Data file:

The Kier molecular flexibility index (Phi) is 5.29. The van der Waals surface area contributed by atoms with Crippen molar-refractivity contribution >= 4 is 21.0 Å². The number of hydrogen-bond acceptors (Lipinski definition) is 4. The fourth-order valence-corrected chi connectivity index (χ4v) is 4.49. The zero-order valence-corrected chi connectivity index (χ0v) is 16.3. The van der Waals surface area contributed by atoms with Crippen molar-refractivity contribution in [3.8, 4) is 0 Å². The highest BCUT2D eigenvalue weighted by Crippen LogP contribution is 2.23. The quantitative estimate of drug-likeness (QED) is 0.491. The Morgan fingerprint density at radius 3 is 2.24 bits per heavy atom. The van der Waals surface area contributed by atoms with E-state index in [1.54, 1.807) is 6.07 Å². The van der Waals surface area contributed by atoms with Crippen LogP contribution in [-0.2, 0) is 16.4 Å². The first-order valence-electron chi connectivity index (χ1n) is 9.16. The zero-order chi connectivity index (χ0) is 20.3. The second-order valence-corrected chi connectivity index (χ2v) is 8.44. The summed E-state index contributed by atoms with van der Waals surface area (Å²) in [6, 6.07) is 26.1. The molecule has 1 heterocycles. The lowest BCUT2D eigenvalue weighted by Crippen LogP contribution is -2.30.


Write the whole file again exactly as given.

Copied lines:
The Kier molecular flexibility index (Phi) is 5.29. The van der Waals surface area contributed by atoms with Crippen molar-refractivity contribution >= 4 is 21.0 Å². The number of hydrogen-bond acceptors (Lipinski definition) is 4. The fourth-order valence-corrected chi connectivity index (χ4v) is 4.49. The zero-order valence-corrected chi connectivity index (χ0v) is 16.3. The van der Waals surface area contributed by atoms with Crippen molar-refractivity contribution in [3.8, 4) is 0 Å². The highest BCUT2D eigenvalue weighted by Crippen LogP contribution is 2.23. The quantitative estimate of drug-likeness (QED) is 0.491. The Morgan fingerprint density at radius 3 is 2.24 bits per heavy atom. The van der Waals surface area contributed by atoms with E-state index in [1.54, 1.807) is 6.07 Å². The van der Waals surface area contributed by atoms with Crippen LogP contribution in [-0.2, 0) is 16.4 Å². The first-order valence-electron chi connectivity index (χ1n) is 9.16. The zero-order chi connectivity index (χ0) is 20.3. The second-order valence-corrected chi connectivity index (χ2v) is 8.44. The summed E-state index contributed by atoms with van der Waals surface area (Å²) in [6, 6.07) is 26.1. The molecule has 1 heterocycles. The lowest BCUT2D eigenvalue weighted by Crippen LogP contribution is -2.30.